I do think I have seen some awful examples of stacking too. This is especially the case with phase contrast, where the halo effect of that technique has just played havoc with the stacking process.

It is easy to take for granted on this forum that everyone is expert in whatever it is they post on. I know there is a beginners section, but we have seen some very expert work in there, possibly due to the humility of the poster, and yet some fairly average stuff elsewhere. But then, variety is the spice of life.

In answer to your question, no I haven't ever posted a single frame along with a stacked one. Perhaps I should. I also didn't come up with the idea of doing so here to help others, but I did think it was a good one, once I had thought about it.
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rjlittlefield
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PostPosted: Thu Feb 21, 2019 1:56 pm    Post subject: Reply with quote

Photomicro wrote:
I didn't realise you could tell what I am a regular user of !

To explain... I just followed the link in your signature to Flickr and looked around. It seemed to me from pixel-peeping some of the macro examples, where I was pretty comfortable that I knew the subject, that they were probably stacks with some 10's of frames. Harald's case was more clear, since for example his https://500px.com/photo/203018207/knot-on-blonde-hair-by-harald-k-andersen?ctx_page=1&from=user&user_id=8876985 explicitly mentions "Stacked 300 images."

Quote:
I do think I have seen some awful examples of stacking too. This is especially the case with phase contrast, where the halo effect of that technique has just played havoc with the stacking process.

I agree. It's not a technique that is safe to apply blindly in all circumstances.

--Rik
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grgh



Joined: 09 Mar 2013
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PostPosted: Thu Feb 21, 2019 5:08 pm    Post subject: As subject Reply with quote

rjlittlefield wrote:
I am intrigued and puzzled by the question/suggestion being discussed here.


Rik, the suggestion was for a single shot down a microscope, before the finished picture.

It was not for Macro photography, though the same could apply.

George
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rjlittlefield
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PostPosted: Thu Feb 21, 2019 8:12 pm    Post subject: Re: As subject Reply with quote

grgh wrote:
Rik, the suggestion was for a single shot down a microscope, before the finished picture.

Yes, I understand that.

Quote:
It was not for Macro photography, though the same could apply

Perhaps that distinction is clear to you. It is not at all clear to me, particularly since all the examples that I referenced were shot through microscope objectives, using equipment that the Nikon Small World competition would consider to be a "home-built microscope".

So I'm still not sure what sort of subject or image or application you're thinking about.

I now have a vague feeling that you're thinking about subjects mounted on slides and illuminated by a condenser -- the sorts of subjects that would be done with shallow stacks if stacked at all.

Can you perhaps point to some examples of stacked images, for which you would have appreciated seeing a single frame?

--Rik
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grgh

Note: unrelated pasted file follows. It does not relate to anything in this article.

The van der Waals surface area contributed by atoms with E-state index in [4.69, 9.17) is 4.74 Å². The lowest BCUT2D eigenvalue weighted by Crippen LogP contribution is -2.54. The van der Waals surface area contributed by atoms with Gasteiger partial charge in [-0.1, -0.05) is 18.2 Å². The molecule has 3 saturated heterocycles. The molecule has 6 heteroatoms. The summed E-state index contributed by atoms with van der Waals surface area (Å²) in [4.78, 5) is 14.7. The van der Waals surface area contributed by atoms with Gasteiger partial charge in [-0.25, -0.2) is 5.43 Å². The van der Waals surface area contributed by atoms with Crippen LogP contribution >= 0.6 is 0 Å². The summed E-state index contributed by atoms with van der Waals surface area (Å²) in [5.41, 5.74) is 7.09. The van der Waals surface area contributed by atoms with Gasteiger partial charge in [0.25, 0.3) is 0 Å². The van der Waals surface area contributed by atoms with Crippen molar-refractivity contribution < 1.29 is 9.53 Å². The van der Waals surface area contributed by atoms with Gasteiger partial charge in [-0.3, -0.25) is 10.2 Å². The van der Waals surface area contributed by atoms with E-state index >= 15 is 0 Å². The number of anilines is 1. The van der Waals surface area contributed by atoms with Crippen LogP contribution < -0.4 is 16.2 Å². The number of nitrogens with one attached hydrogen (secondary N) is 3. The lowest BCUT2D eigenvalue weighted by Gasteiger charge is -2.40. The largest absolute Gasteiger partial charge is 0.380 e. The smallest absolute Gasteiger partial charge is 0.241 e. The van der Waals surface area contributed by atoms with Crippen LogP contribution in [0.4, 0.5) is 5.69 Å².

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PostPosted: Fri Feb 22, 2019 3:08 am    Post subject: As subject Reply with quote

Rik,

many thanks for your feedback on my posting, perhaps i could clarify better by using your own posting on the Zerene tutorial.

first screen you show single shot of subject, before you begin your magic, then you show the finished article.

This is what i would like to see on some postings.
That one SHOT, is all i am suggesting, none needed in between stacks,
nor at different magnification.

I do understand that i can use fine focus to view my subjects, I also play around with pol, dark field and phase.

There are some beautiful postings on this net, perhaps i am suffering with a little bit of envy, in that I cannot as yet achieve these standards

Not all the subjects that i view are on slides.

I should add that for over twenty years i have been involved with photography,
Camera club member, and also won a few awards down the line.
Microscopy as a hobby in my later years , have opened up a whole new horizon
I think its about twelve years owning different scopes, each a learning curve in their own way.

As a side issue, I wish we had some one like yourself with Zerene doing tutorial on Photoshop in those early days, for now its just an aspiration to own the necessary equipment and progress forward.
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Photomicro



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PostPosted: Fri Feb 22, 2019 11:51 am    Post subject: Reply with quote

rjlittlefield wrote:
Photomicro wrote:
I didn't realise you could tell what I am a regular user of !

To explain... I just followed the link in your signature to Flickr and looked around. It seemed to me from pixel-peeping some of the macro examples, where I was pretty comfortable that I knew the subject, that they were probably stacks with some 10's of frames. Harald's case was more clear, since for example his https://500px.com/photo/203018207/knot-on-blonde-hair-by-harald-k-andersen?ctx_page=1&from=user&user_id=8876985 explicitly mentions "Stacked 300 images."

--Rik


A fair point. However, the images on flickr are chronologically arranged, and it is only the recent year that I have been trying stacking at all. Like all things, it is horses for courses. So, on crustose lichens it is unnecessary, but on mosses, and fruticose lichens, it can be helpful. What is especially useful for macro is that I can use a lower f number, and hence get a better shutter speed. No doubt those with bigger, more modern sensors that have less noise would just increase the ISO.
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rjlittlefield
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PostPosted: Fri Feb 22, 2019 12:20 pm    Post subject: Re: As subject Reply with quote

grgh wrote:
That one SHOT, is all i am suggesting, none needed in between stacks,
nor at different magnification.

I assume that you're reacting to my request to Sumguy01, HERE, where I specifically asked for a source image at each magnification.

The reason for my request is that DOF depends strongly on magnification and NA.

A simple formula is that DOF shrinks in proportion to NA squared.

So, with typical objectives such as 4X NA 0.1 and 10X NA 0.25, the 10X image will have 2.5^2 = 6.25 times shallower DOF.

Because of the great difference in DOF between the 4X and 10X objectives, it could be misleading to show one but not the other.

--Rik